York leads experiential education pilot program in Ontario high schools

York University’s Faculty of Education is leading an experiential education pilot project in high schools across Ontario that aims to build students’ capacity for civic action.

The Youth in Politics (#YiP) Project is led by Nombuso Dlamini and co-led by Uzo Anucha, both associate professors at York University, and hypothesizes that student-facilitated and student-structured civic activities encourage parental election interest. The project therefore supports and builds the civic capacity of students to engage parents in local governance issues, using the school board trustees election as a case study. It also aims to support teachers with best practices around experiential education built on youth engagement.

Participants in the Youth in Politics Project

#YiP builds on and extends Ontario-based youth civic engagement studies with projects implemented by Dlamini: Engaging Girls, Changing Communities (EGCC) and by Anucha: New Opportunities for Innovative Student Engagement (NOISE). These studies illustrate that youth who are civically engaged tend to do well in school, have a strong sense of belonging and contribute to the general well-being of their communities.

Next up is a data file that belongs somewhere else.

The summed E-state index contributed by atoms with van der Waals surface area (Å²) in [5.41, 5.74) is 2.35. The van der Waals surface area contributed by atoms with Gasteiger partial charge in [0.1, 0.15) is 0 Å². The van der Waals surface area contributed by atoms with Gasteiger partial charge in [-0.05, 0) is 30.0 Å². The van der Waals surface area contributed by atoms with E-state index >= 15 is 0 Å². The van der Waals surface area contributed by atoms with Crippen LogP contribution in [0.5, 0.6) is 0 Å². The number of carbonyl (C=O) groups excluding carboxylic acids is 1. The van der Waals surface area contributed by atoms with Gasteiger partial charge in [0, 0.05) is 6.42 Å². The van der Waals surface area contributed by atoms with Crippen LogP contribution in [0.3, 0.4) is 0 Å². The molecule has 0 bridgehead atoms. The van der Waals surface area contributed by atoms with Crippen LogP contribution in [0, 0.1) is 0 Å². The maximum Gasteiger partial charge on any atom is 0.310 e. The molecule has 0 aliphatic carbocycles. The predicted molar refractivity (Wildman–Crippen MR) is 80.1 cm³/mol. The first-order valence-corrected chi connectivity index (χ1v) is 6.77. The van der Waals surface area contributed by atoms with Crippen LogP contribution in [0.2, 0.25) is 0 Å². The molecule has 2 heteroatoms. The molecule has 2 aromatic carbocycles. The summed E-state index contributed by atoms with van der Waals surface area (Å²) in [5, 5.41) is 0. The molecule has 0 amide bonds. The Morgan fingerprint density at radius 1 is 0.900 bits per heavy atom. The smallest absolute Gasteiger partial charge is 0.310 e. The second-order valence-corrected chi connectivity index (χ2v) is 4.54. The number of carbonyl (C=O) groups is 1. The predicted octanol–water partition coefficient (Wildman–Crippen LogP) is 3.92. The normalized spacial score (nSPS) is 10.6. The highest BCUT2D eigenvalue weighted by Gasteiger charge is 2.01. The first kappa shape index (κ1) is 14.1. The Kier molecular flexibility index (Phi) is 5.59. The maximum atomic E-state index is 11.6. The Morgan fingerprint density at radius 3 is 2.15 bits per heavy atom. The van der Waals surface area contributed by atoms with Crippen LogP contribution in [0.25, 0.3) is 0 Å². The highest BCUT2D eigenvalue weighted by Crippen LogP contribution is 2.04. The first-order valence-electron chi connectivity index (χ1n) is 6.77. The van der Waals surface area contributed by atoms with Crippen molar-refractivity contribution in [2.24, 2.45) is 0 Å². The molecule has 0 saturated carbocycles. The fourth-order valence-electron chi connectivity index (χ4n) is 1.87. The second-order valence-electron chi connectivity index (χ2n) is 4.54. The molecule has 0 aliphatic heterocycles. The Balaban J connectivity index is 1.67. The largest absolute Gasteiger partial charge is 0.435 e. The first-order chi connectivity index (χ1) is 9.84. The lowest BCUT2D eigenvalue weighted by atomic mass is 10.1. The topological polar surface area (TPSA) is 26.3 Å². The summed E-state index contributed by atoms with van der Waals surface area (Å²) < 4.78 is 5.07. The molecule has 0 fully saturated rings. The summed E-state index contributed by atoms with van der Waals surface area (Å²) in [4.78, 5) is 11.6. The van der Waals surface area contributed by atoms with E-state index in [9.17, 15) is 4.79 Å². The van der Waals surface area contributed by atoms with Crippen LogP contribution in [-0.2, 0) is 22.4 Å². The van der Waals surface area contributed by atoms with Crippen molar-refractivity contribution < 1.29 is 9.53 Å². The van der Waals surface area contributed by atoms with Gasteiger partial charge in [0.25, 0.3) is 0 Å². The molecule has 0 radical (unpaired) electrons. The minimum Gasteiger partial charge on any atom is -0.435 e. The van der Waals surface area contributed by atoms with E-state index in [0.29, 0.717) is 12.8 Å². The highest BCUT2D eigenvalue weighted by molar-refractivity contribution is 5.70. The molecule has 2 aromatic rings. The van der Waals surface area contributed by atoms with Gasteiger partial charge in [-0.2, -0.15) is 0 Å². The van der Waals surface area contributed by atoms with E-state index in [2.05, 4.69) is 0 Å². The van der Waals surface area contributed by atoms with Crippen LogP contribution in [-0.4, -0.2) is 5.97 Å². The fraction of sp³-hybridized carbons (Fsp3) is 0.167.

The project is multifaceted and framed by a community engagement approach that is centred on principles of shared authority. It facilitates youth political action, giving youth the power to examine their schools and communities, thereby deciding what works and what they want to change.

#YiP has five interconnected and overlapping methodological phases that are designed to meet the project goals and objectives:

  • #YiP supports students to successfully lead the trustee elections.
  • #YiP supports civics teachers and leaders of experiential learning by offering a professional development workshop, and by offering online teaching and learning resources.
  • Students who participate in #YiP will have the opportunity to learn and explore what it means to be a responsible, active citizen in the community of the classroom and the diverse communities to which they belong, both within and outside of the school.
  • #YiP supports students to engage and mobilize their families to participate in school board elections and, as a result, to increase overall voter turn out.
  • #YiP is explicitly collaborative and works within a framework of shared authority and decision-making, and promotes collaborative relationships with students and their families, teachers and the community at large.

The #YiP Project is piloted in schools in Toronto, Ottawa, Windsor and Thunder Bay, Ont. The pilot schools have high numbers of trustee positions and are characteristic of Ontario’s population diversity. Teachers from participating schools shared their civic teaching experiences during a #YiP workshop on Sept. 14, and were provided with tools that develop and support students’ civic action initiatives.

For more information, visit yipproject.com.